- Scott, M. L., M. A. Wondzell, and G. T. Auble. 1993. Hydrograph characteristics relevant to the establishment and growth of western riparian vegetation. p. 237–246.In H. J. Morel-Seytoux. (ed.) Annual American Geophysical Union Hydrology Days. Hydrology Days Publications, Atherton, CA, USA.
- Shafroth, P. B., J. M. Friedman, and L. S. Ischinger. 1995. Effects of salinity on establishment ofPopulus fremontii (cottonwood) andTamarix ramosissima (saltcedar) in southwestern United States. Great Basin Naturalist 55:58–65.
- Shapiro, S. S. and M. B. Wilk. 1965. An analysis of variance test for normality (complete samples). Bometrika 52:591–611.
- Sheets, K. R., J. P. Taylor, and J. M. H. Hendrickx. 1994. Rapid salinity mapping by electromagnetic induction for determining riparian restoration potential. Restoration Ecology 2:242–246. CrossRef
- Siegel, R. S. and J. H. Brock. 1990. Germination requirements of key southwestern woody riparian species. Desert Plants 10:3–8.
- Szaro, R. C. 1989. Riparian forest and scrubland community types of Arizona and New Mexico. Desert Plants 9:69–139.
- U.S. Bureau of Reclamation. 1992. Reclamation’s strategic plan. U. S. Department of the Interior. Bureau of Reclamation. Washington, DC, USA.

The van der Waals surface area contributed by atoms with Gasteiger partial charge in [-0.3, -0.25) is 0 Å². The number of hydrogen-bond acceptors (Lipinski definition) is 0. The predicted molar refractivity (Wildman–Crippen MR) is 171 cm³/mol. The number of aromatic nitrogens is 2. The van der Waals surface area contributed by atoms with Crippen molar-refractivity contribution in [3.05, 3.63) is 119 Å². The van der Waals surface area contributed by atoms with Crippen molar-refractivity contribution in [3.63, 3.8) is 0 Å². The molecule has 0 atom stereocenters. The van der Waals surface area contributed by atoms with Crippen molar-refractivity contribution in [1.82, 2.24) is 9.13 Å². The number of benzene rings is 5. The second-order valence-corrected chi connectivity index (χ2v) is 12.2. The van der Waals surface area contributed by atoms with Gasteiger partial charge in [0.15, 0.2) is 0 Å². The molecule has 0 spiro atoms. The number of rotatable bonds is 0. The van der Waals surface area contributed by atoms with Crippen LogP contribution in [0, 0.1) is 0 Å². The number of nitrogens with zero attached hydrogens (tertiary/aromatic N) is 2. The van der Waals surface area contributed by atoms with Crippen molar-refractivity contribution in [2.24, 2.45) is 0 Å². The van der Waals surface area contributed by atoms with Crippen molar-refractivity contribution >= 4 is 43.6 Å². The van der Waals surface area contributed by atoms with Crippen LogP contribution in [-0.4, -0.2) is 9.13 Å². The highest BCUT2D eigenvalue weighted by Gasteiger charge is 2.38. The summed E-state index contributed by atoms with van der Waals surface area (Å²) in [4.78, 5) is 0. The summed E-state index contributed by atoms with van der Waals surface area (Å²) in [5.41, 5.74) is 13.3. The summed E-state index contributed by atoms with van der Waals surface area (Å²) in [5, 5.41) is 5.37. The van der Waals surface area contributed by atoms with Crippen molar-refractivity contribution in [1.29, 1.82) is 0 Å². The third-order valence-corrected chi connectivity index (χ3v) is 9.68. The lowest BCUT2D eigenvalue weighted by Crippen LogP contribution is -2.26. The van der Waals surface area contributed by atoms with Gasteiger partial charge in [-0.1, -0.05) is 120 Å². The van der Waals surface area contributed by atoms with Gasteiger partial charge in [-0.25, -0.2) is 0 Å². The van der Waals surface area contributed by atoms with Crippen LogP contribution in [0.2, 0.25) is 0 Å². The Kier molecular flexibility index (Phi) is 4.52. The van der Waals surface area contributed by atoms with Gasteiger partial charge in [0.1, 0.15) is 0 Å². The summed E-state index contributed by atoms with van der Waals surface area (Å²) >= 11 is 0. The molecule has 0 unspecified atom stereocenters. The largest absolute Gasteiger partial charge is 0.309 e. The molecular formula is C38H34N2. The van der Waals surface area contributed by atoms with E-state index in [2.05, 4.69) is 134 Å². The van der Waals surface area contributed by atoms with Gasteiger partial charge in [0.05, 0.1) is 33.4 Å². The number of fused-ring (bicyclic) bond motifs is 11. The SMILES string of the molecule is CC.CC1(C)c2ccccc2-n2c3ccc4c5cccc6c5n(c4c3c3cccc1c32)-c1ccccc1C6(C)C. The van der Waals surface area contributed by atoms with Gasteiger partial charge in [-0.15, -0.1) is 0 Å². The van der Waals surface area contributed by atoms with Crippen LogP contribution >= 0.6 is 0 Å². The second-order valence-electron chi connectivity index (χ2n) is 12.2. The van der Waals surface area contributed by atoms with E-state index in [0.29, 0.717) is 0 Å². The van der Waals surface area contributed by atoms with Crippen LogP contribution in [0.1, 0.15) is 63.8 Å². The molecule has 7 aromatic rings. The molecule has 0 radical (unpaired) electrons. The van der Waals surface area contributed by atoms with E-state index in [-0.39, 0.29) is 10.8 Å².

- U. S. Bureau of Reclaination. 1993. Albuquerque projects office annual operating plan. U. S. Department of the Interior, Bureau of Reclamation. Albuquerque, NM, USA.
- U. S. Bureau of Reclamation. 1994. Report to the Rio Grande compact commission. U. S. Department of the Interior. Bureau of Reclamation. Albuquerque, NM, USA.
- Werner, P. A. 1979. Competition and coexistence of similar species. p. 287–310.in O. T. Solbrig, S. Jain, G. B. Johnson, and P. H. Raven, (eds.) Topics in Plant Population Biology. Columbia University Press, New York, NY, USA.
- Soil disturbance, flood management, and riparian woody plant establishment in the Rio Grande floodplain
Volume 19, Issue 2 , pp 372-382
- Cover Date
- Print ISSN
- Online ISSN
- Springer Netherlands
- Additional Links
- Tamarix ramosissima
- Populus fremontii
- Rio Grande floodplain
- overbank flooding
- soil disturbance